Everyone loves to bash Millennials. There seems to be no end to the stories and complaints about how soft, spoiled, and pampered these children of the 80s and 90s are. My husband likes to call them “the shared plate crowd” and mocks the way they are always taking pictures of their food.
All kidding aside, though, Millennials do seem to have different characteristics from their hard-charging Baby Boomer parents. They have grown up surrounded by advanced computer technology, and their comfort with and reliance upon it has surely shaped how they see the world. They want things fast: information, consumer products, general gratification. They don’t seem overly concerned with privacy in the way earlier generations do when faced with the ever-increasing sense of “Big Brother” watching us through our phones and laptop computers.
Unlike their parents, most Millennials have not known great want. Nor were they raised by Depression-era parents who harped upon their own deprivations during the 1930s. Critics like to point out how Generation Y (the lesser known name for this cohort) has grown up receiving participation trophies for sports and thus been deprived of a killer competitive edge.
But I think we are selling our kids short. If anything, my older two kids have faced a way more competitive workplace as children of the giant Baby Boom generation came of age in the early part of this millennium. They have faced a changing landscape in our country as traditional types of jobs become obsolete and the need for advanced technological knowledge requires even more education than earlier generations needed.
I also think many Baby Boomers criticize Millennials because they are frankly a bit jealous of them. Millennials are changing the workplace and society in general by demanding a better quality of life. For instance, after unseating longtime Congressman Joe Crowley in the House of Representatives, New York Rep. Alexandra Ocasio-Cortez drew mockery for saying she was going to take some time for self-care after the whirlwind of a political campaign. This is a particularly Millennial outlook and one I feel will benefit future generations. There is nothing especially heroic about killing oneself for a job, yet Baby Boomers still insist on carrying this trait as a badge of honor.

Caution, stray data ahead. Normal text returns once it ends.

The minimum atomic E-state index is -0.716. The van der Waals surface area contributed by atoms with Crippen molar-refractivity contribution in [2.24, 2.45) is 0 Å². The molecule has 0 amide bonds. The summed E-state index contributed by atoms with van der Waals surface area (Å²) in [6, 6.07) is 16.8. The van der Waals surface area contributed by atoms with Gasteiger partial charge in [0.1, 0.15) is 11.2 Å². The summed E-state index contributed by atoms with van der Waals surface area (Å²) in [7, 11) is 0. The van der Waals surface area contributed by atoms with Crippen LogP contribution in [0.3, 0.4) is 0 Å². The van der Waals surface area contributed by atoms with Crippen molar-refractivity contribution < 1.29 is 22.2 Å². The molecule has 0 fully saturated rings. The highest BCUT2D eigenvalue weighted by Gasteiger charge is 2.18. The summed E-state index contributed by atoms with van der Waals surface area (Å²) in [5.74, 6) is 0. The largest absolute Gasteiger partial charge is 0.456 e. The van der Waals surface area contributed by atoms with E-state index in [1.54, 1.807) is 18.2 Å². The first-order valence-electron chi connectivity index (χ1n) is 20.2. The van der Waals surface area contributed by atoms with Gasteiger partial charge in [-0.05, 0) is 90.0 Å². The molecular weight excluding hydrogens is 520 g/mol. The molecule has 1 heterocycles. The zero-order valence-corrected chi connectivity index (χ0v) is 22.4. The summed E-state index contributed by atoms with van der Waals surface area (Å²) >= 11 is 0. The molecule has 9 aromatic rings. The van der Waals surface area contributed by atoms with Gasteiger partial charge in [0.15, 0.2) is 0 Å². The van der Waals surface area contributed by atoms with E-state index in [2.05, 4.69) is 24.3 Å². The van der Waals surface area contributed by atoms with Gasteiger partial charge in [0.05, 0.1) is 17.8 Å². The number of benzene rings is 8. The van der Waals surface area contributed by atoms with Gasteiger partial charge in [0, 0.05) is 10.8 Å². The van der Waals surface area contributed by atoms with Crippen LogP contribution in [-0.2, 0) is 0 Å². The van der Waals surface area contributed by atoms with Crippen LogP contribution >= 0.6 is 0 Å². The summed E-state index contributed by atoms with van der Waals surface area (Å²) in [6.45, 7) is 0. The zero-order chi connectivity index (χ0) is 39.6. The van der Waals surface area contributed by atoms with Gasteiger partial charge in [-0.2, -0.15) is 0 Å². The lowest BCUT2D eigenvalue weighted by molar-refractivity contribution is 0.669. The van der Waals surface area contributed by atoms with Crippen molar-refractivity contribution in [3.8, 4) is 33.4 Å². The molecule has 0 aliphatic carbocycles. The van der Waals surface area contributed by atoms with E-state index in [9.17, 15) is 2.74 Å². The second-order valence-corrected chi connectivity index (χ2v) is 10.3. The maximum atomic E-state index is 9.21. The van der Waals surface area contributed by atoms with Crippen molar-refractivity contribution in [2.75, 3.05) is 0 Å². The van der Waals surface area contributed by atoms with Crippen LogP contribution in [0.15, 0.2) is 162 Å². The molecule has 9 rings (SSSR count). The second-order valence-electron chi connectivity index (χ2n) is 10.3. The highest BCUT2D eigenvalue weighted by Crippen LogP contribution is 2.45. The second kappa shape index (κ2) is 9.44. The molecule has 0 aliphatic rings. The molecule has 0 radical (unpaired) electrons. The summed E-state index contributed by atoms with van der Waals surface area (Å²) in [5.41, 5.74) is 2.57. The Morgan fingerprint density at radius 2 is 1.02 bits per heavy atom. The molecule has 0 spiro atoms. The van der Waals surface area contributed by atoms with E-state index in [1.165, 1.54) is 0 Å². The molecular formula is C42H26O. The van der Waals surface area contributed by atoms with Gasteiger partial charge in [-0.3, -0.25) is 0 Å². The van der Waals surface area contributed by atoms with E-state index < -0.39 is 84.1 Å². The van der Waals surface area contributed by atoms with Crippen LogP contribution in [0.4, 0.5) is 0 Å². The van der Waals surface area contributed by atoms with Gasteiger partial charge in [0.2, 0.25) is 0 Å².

Millennials have also brought a degree of social enlightenment with their more open and tolerant attitudes. It’s no surprise that as they have come of age, acceptance of gays and gay marriage has increased in our culture. And as widespread social media have highlighted racial injustices in our society, it is our young people out front demanding change. This trend seems to be continuing with Generation Z, Millenials’ little brothers and sisters. Think of how the Parkland High School activists have developed a high-profile presence to protest the horrible scourge of school mass shootings.
My biggest criticism of Millennials is that they don’t vote. And because there are so many of them, their voter apathy has real consequences. With more election participation on their part in 2016, we might have seen a Bernie Sanders presidency. However, the Trump presidency may be waking up many Millennials who have been too cynical and disengaged to participate in politics in the past. Their new cohort in Congress may be a first step toward their greater influence on the political scene.
Every generation disparages the ones that follow. It’s our age-old fear of becoming irrelevant. (Remember how Greek god Cronus deposed his father Uranus and then suffered the same fate at the hands of Zeus?) And the older generation can feel judged when their children make different life choices. We don’t want to think there might be a better way.
But I see Millennials as a bit more self-centered, and that’s not necessarily a bad thing. We Baby Boomers wanted a better life materially for our children. Millennials seem to be looking for more balance in their lives. They take themselves less seriously – although not, apparently, their food (see above)! I’m hopeful that Generation Y will usher in a more healthy and open society. And if so, I think it’s to our credit – we Baby Boomers – who gave our kids security and tended to their self-esteem in a way that was not available to us.
So mock all you want, but I think the kids are going to be just fine.